Monday, May 9, 2016

Disaster Planning: Understanding Potential Disasters

Understanding Potential Disasters

What are the potential disasters that we should all be preparing for? The list of potential problems is very long, and even the most exhaustive listing will surely miss any number of disasters that may occur. Disasters are, by their very nature, quite unpredictable.

Generally speaking, most disasters will probably fall into at least one of four categories:

1- Personal Disasters such as a house fire, job loss, financial problems, unexpected death of a close family member, disease, or disability. Typically. a personal disaster only directly affects you and your family.

2- Local and/or Regional Natural Disasters such as tornadoes, hurricanes, drought, wildfires, floods, volcanoes, earthquakes, or epidemic disease. Typically, these will affect a larger number of people - an entire neighborhood, community, town, or region.

3- Global Natural Disasters such as an asteroid or comet strike, supervolcano, global epidemic disease, or a new ice age. Affects the entire world to some extent.

4- Societal Disasters such as civil unrest, wars, economic downturns, economic collapse, political collapse, loss of freedoms (police state/martial law/dictatorship)... Affects may be local, regional, national, or global. 

Two Challenges

You will face two distinct challenges related to any disaster, which will likely require different plans, skill sets, supplies, tools, and equipment.

1- Surviving in the midst of a disaster – During a disaster you will have chaos, confusion and panic, as well as immediate physical dangers. You will need plans, skills and supplies for your immediate and short-term survival. Water, food, medicine, first aid, shelter, warm clothing & blankets, the ability to make fire, the ability to hide, and the ability & tools to protect yourself are some of the things you may need in the middle of a disaster. You will also need the ability to remain calm, stay focused, and maintain a positive attitude.

2- Surviving in the aftermath of a disaster – After the immediate crisis is over, when things have calmed down somewhat, and most immediate physical dangers have passed, you will still need to survive the aftermath of the disaster. This aftermath may be relatively short-lived, such as the aftermath of a tornado or wildfire, or it may be extremely long-lasting, such as the aftermath of an economic or political collapse. This may require a large quantity of stored supplies and/or the skills, tools and equipment needed to produce those supplies yourself for an extended period of time.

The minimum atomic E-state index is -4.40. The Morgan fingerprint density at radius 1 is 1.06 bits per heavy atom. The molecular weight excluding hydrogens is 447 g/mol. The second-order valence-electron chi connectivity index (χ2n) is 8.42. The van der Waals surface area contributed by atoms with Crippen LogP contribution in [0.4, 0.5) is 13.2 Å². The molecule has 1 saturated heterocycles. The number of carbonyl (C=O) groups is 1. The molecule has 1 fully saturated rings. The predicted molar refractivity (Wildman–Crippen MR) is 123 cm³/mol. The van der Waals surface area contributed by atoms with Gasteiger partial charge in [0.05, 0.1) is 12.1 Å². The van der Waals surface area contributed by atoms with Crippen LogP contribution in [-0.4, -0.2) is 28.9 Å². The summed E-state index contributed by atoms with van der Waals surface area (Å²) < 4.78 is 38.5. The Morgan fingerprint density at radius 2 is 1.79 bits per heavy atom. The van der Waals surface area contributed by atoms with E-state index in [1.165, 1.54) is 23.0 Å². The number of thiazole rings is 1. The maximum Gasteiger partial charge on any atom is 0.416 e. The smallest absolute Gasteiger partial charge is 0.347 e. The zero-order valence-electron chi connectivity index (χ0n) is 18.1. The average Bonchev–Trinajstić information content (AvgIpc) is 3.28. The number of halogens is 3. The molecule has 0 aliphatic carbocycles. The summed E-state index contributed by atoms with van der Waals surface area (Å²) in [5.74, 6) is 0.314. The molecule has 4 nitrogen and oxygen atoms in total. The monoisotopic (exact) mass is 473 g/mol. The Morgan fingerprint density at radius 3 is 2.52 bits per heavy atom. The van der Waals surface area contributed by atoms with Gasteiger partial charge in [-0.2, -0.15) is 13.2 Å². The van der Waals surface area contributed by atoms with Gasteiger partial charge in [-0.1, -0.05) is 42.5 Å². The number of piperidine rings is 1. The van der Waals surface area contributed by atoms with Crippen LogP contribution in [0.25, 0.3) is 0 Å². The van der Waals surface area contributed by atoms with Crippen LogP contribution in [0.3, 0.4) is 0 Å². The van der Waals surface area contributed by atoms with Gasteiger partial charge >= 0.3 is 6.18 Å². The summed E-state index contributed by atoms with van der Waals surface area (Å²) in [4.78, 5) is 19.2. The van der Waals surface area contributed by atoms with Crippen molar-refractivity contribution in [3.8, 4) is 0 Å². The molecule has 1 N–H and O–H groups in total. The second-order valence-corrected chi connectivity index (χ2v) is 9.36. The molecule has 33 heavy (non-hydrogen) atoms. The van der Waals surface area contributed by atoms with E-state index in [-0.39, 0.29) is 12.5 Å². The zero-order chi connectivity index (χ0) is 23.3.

Results of a Disaster

A disaster usually will result in the temporary or permanent loss of many of the “comforts of civilization” we are used to enjoying. Comforts of civilization are those things that are provided to us by modern civilization that we tend to take for granted. It would be difficult for most modern people to provide many of these things for themselves, especially without learning new skills, stockpiling tools and supplies, and preparing well in advance for their loss.

These comforts of civilization we may lose include:

* Readily available running water that is safe to drink.
* Readily available food from stores and restaurants.
* “Flush and forget” human waste disposal.
* Modern medicine and health care.
* Readily available electricity for lighting, heating, cooling, cooking and hot water.
* Readily available natural gas for heating, cooking and hot water.
* Readily available liquid fuel for cars, trucks, tractors and planes.
* Instant long distance communication (phones, email, etc.).
* Ready access to education.
* Ready access to emergency services such as fire, police, and paramedics.
* Most modern luxuries (television, IPods, computers & the Internet, etc.)
* Ability to spend money without having it (credit cards, mortgages, installment plans, etc.)

Too often disasters also involve the loss of life, such as the hundreds who died due to Hurricane Katrina, the hundreds of thousands who died due to the 2004 tsunami, or the tens of millions who died during the Holocaust & WWII.

Disasters can also lead to the loss of certain fundamental (inalienable) rights. This loss would, of course, be both immoral and illegal, but may occur because of the imposition of political correctness, a police state, martial law, or even the development of a dictatorship. The rights which may be lost include:

* Loss of Privacy.
* Loss of Freedom of Speech.
* Loss of Freedom of Religion.
* Loss of Freedom of the Press.
* Loss of Free Assembly.
* Loss of Freedom of Movement.
* Loss of Self-Defense Rights.
* Loss of Due Process.
* Loss of Parental Rights.
* Removal of children from your home.
* Confiscation of land, firearms, knives, personal property, or even your stored food, water, and other supplies.

In making your preparedness plans, you need to consider all four categories of potential disasters, both the immediate and long term survival needs of each, and all the possible results of disasters. Detailed planning, rather than hit-or-miss stockpiling of food, guns, and other stuff,  takes time, but will go a long way towards ensuring the survival of you and your family/community.

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